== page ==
After a tribute to the Powell River Queen on Tuesday, the two vessels replacing it will deliver more frequent service and additional capacity on round trip service between Campbell River – Quadra Island beginning Wednesday, Jan. 18.
A farewell event for the Powell River Queen at 3:30 p.m. Tuesday in Quathiaski Cove will recognize the contribution the ship has made to crew, residents, and visitors during its 58 years of service. Employees, past and present, as well as the community will have the opportunity to say their goodbyes both on board the vessel as well as at Quathiaski Cove Terminal.
On board the vessel as it completes its last day of service, special announcements will be made recognizing the ship’s history and contribution to fleet.
The Powell River Queen will be sailing on its regular schedule for the day, with the final sailings noted below.
• Depart Quathiaski Cove at 5:50 p.m.
• Depart Campbell River at 6:15 p.m.
Following the last trips, the vessel will be tied up at Buckley Bay ahead of a final move. The vessel is currently up for sale.
The Island Nagalis will then relieve the Powell River Queen and complete the remaining sailings for the evening.
Beginning January 18, 2023, the Island Nagalis and the Island K’ulut’a will begin serving the route and provide two-ship service.
With up to 11 more round trips per day, wait times will be reduced and congestion on local roads will be mitigated, BC Ferries says in a press release.
Island Nagalis and Island K’ulut’a both carry 47 vehicles each for a total of 94 vehicles. This increases capacity at peak times by nearly 40 per cent compared to the current 59-vehicle ferry, Powell River Queen. One of the new vessels will provide 18 hours of service while the second vessel will operate during the busiest 12-hour period of the day.
The Island Class vessels are a series of hybrid-electric ships designed for future full electric operation. The ships are fitted with hybrid technology that bridges the gap until shore charging infrastructure and funding become available. From the exterior details to the engines, the design of the new vessels reduces underwater radiated noise, lowers emissions and improves customer service.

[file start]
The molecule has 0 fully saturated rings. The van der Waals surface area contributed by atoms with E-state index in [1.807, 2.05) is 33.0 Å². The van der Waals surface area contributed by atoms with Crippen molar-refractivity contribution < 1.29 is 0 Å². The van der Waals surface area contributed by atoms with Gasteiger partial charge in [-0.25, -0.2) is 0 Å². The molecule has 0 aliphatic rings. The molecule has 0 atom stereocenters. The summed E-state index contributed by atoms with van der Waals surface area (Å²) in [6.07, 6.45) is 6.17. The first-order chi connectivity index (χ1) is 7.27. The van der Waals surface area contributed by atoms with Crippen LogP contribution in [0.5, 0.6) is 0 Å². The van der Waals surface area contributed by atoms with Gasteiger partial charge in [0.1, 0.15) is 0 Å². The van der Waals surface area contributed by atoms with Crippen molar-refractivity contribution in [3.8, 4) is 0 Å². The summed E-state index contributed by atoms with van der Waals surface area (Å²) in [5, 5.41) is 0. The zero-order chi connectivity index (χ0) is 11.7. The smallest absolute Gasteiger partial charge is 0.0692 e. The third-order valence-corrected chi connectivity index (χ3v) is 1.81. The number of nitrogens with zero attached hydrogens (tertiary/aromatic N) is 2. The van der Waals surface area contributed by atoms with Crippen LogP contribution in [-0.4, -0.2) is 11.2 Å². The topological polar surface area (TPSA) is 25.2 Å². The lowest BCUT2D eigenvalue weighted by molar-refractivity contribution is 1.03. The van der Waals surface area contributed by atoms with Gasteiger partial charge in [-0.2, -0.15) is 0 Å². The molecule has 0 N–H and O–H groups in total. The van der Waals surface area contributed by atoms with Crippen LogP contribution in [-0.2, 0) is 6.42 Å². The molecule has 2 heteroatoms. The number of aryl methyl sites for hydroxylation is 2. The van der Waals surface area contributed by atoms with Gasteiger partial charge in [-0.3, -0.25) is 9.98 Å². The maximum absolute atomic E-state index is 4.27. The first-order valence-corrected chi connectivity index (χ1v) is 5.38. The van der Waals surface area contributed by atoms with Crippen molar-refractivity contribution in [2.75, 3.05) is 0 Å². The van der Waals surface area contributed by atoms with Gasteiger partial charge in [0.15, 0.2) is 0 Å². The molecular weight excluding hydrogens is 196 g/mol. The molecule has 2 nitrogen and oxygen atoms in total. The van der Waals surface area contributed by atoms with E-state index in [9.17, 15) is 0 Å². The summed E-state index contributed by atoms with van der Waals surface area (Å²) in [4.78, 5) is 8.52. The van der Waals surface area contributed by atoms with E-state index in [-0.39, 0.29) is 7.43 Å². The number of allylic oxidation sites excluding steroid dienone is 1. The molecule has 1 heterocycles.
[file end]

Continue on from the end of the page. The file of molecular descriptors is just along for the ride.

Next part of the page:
WHAT’S CHANGING WITH THE ISLAND CLASS VESSELS
Campbell River – Quadra Island Route
Like anything new and different, the Island Class ships will take a little getting used to. Here are a few things BC Ferries says customers should keep in mind:
With sailings roughly every 30 minutes, the pace of service is really picking up. This will mean less wait time, and more sailing options for travellers. It also means BC Ferries will load and go and vehicles will be sorted during loading as needed. There may be times when there are a small number of empty car spaces onboard as the crew prioritizes staying on time.
Special note for Cortes Island customers: Cortes Island customers will no longer use a courtesy lane when travelling from Campbell River to Quadra Island as they have in the past. The new two-ship service will provide easy and frequent connections for those travelling through to the island. In addition, courtesy lanes can no longer be assigned due to the change in staging and sorting requirements at terminals.
Customers have new options for the morning and afternoon commutes
Two ships means more frequent service and new options for your commute to and from home. Service will grow to up to 29 round trips per day, delivering more service at peak times and more capacity overall. There will be seven sailings between 6:15 a.m. and 9:30 a.m. for the morning commute to Campbell River. For the commute home, there will be seven sailings between 3:30 p.m. and 6:15 p.m. to Quadra Island. See the new schedule at bcferries.com.
The Ramps = priority off-loading whenever possible
Experienced deck officers may direct customers to park on the gallery deck ramps. While the ramp may appear narrow, the officers are experts and drivers can trust that the vehicle will fit, BC Ferries says. Following their directions will keep everything running smoothly. As a bonus, those parked on the gallery deck will be off-loaded before main deck traffic whenever possible.
The Island Class are built to handle rough weather
Island Class vessels made the 10,700 nautical mile transoceanic journey under their own power from Romania to British Columbia. They operate under similar parameters as the Spirit and Coastal Class vessels that serve the major routes and have proven that they have more than sufficient power and maneuverability for the weather and current conditions on this route.
Improving the customer experience
Two-ship service was introduced on the Nanaimo Harbour – Gabriola Island route last spring. Two months later, BC Ferries said on-time performance improved by 36 per cent while the number of sailings that left cars behind during peak travel times was cut in half – 10.6 per cent from 20.3 per cent.